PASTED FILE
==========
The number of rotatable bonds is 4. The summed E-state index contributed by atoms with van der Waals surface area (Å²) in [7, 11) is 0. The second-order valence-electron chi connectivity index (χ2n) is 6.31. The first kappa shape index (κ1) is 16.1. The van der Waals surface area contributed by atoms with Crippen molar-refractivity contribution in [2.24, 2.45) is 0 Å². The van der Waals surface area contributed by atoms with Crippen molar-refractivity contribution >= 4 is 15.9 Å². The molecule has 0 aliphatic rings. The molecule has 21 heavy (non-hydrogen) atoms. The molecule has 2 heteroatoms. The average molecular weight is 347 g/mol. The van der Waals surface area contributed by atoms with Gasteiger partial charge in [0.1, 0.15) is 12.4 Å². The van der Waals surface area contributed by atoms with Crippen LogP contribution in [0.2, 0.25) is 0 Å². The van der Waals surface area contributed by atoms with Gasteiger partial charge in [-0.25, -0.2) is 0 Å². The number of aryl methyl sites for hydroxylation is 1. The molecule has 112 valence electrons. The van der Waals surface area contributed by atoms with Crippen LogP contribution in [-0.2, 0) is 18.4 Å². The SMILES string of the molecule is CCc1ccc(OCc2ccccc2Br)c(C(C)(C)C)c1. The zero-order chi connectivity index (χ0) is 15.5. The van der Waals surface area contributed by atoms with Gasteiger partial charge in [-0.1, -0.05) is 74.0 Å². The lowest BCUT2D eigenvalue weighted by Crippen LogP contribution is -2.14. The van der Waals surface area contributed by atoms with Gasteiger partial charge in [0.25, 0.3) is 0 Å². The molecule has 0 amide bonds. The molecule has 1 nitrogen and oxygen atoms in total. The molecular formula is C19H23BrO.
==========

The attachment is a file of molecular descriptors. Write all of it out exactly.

The number of rotatable bonds is 4. The summed E-state index contributed by atoms with van der Waals surface area (Å²) in [7, 11) is 0. The second-order valence-electron chi connectivity index (χ2n) is 6.31. The first kappa shape index (κ1) is 16.1. The van der Waals surface area contributed by atoms with Crippen molar-refractivity contribution in [2.24, 2.45) is 0 Å². The van der Waals surface area contributed by atoms with Crippen molar-refractivity contribution >= 4 is 15.9 Å². The molecule has 0 aliphatic rings. The molecule has 21 heavy (non-hydrogen) atoms. The molecule has 2 heteroatoms. The average molecular weight is 347 g/mol. The van der Waals surface area contributed by atoms with Gasteiger partial charge in [0.1, 0.15) is 12.4 Å². The van der Waals surface area contributed by atoms with Crippen LogP contribution in [0.2, 0.25) is 0 Å². The van der Waals surface area contributed by atoms with Gasteiger partial charge in [-0.25, -0.2) is 0 Å². The number of aryl methyl sites for hydroxylation is 1. The molecule has 112 valence electrons. The van der Waals surface area contributed by atoms with Crippen LogP contribution in [-0.2, 0) is 18.4 Å². The SMILES string of the molecule is CCc1ccc(OCc2ccccc2Br)c(C(C)(C)C)c1. The zero-order chi connectivity index (χ0) is 15.5. The van der Waals surface area contributed by atoms with Gasteiger partial charge in [-0.1, -0.05) is 74.0 Å². The lowest BCUT2D eigenvalue weighted by Crippen LogP contribution is -2.14. The van der Waals surface area contributed by atoms with Gasteiger partial charge in [0.25, 0.3) is 0 Å². The molecule has 0 amide bonds. The molecule has 1 nitrogen and oxygen atoms in total. The molecular formula is C19H23BrO.